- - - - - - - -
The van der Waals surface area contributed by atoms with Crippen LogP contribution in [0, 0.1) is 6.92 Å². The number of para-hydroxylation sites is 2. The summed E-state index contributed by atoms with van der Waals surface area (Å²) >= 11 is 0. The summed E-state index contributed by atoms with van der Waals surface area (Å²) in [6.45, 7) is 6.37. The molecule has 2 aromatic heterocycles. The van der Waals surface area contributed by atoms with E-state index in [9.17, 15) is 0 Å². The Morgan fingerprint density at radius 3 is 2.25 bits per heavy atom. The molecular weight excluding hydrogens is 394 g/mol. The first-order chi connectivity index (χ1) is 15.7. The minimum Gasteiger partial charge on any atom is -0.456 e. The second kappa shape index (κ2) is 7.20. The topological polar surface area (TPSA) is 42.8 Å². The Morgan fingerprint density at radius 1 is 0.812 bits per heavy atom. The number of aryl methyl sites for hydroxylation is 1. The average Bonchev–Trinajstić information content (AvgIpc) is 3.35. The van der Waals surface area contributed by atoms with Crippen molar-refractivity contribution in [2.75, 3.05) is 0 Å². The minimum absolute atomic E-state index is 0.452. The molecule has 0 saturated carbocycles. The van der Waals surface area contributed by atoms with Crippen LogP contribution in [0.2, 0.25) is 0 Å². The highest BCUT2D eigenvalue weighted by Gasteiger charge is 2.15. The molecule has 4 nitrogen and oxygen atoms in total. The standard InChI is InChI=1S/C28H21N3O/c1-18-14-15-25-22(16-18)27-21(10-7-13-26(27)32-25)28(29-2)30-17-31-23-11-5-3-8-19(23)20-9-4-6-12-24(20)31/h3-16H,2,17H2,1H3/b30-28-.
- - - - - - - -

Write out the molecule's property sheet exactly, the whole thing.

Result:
The van der Waals surface area contributed by atoms with Crippen LogP contribution in [0, 0.1) is 6.92 Å². The number of para-hydroxylation sites is 2. The summed E-state index contributed by atoms with van der Waals surface area (Å²) >= 11 is 0. The summed E-state index contributed by atoms with van der Waals surface area (Å²) in [6.45, 7) is 6.37. The molecule has 2 aromatic heterocycles. The van der Waals surface area contributed by atoms with E-state index in [9.17, 15) is 0 Å². The Morgan fingerprint density at radius 3 is 2.25 bits per heavy atom. The molecular weight excluding hydrogens is 394 g/mol. The first-order chi connectivity index (χ1) is 15.7. The minimum Gasteiger partial charge on any atom is -0.456 e. The second kappa shape index (κ2) is 7.20. The topological polar surface area (TPSA) is 42.8 Å². The Morgan fingerprint density at radius 1 is 0.812 bits per heavy atom. The number of aryl methyl sites for hydroxylation is 1. The average Bonchev–Trinajstić information content (AvgIpc) is 3.35. The van der Waals surface area contributed by atoms with Crippen molar-refractivity contribution in [2.75, 3.05) is 0 Å². The minimum absolute atomic E-state index is 0.452. The molecule has 0 saturated carbocycles. The van der Waals surface area contributed by atoms with Crippen LogP contribution in [0.2, 0.25) is 0 Å². The highest BCUT2D eigenvalue weighted by Gasteiger charge is 2.15. The molecule has 4 nitrogen and oxygen atoms in total. The standard InChI is InChI=1S/C28H21N3O/c1-18-14-15-25-22(16-18)27-21(10-7-13-26(27)32-25)28(29-2)30-17-31-23-11-5-3-8-19(23)20-9-4-6-12-24(20)31/h3-16H,2,17H2,1H3/b30-28-.